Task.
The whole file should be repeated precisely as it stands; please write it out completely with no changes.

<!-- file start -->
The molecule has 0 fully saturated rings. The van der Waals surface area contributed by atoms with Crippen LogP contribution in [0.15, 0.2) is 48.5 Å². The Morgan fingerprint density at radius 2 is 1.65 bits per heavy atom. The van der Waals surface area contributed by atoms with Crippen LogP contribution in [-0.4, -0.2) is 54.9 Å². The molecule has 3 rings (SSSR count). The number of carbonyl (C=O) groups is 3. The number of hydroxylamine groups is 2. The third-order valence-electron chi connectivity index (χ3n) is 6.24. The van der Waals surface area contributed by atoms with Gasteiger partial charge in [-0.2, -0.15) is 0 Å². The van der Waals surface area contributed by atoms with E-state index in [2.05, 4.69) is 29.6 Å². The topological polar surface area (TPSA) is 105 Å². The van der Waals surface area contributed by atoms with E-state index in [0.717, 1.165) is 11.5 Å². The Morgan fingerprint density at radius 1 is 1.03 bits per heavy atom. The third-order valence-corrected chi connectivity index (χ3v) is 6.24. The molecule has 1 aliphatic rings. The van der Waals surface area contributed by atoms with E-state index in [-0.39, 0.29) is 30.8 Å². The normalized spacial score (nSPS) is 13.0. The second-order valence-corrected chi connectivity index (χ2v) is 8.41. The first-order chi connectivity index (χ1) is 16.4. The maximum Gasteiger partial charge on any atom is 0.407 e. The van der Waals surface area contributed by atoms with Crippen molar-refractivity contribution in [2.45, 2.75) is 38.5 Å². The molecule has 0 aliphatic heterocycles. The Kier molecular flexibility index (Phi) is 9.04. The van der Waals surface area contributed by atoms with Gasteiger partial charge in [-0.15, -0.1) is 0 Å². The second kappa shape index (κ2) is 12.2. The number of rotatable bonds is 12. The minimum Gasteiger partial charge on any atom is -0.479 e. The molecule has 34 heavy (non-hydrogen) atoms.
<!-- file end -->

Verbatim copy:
The molecule has 0 fully saturated rings. The van der Waals surface area contributed by atoms with Crippen LogP contribution in [0.15, 0.2) is 48.5 Å². The Morgan fingerprint density at radius 2 is 1.65 bits per heavy atom. The van der Waals surface area contributed by atoms with Crippen LogP contribution in [-0.4, -0.2) is 54.9 Å². The molecule has 3 rings (SSSR count). The number of carbonyl (C=O) groups is 3. The number of hydroxylamine groups is 2. The third-order valence-electron chi connectivity index (χ3n) is 6.24. The van der Waals surface area contributed by atoms with Gasteiger partial charge in [-0.2, -0.15) is 0 Å². The van der Waals surface area contributed by atoms with E-state index in [2.05, 4.69) is 29.6 Å². The topological polar surface area (TPSA) is 105 Å². The van der Waals surface area contributed by atoms with E-state index in [0.717, 1.165) is 11.5 Å². The Morgan fingerprint density at radius 1 is 1.03 bits per heavy atom. The third-order valence-corrected chi connectivity index (χ3v) is 6.24. The molecule has 1 aliphatic rings. The van der Waals surface area contributed by atoms with E-state index in [-0.39, 0.29) is 30.8 Å². The normalized spacial score (nSPS) is 13.0. The second-order valence-corrected chi connectivity index (χ2v) is 8.41. The first-order chi connectivity index (χ1) is 16.4. The maximum Gasteiger partial charge on any atom is 0.407 e. The van der Waals surface area contributed by atoms with Crippen molar-refractivity contribution in [2.45, 2.75) is 38.5 Å². The molecule has 0 aliphatic heterocycles. The Kier molecular flexibility index (Phi) is 9.04. The van der Waals surface area contributed by atoms with Gasteiger partial charge in [-0.15, -0.1) is 0 Å². The second kappa shape index (κ2) is 12.2. The number of rotatable bonds is 12. The minimum Gasteiger partial charge on any atom is -0.479 e. The molecule has 34 heavy (non-hydrogen) atoms.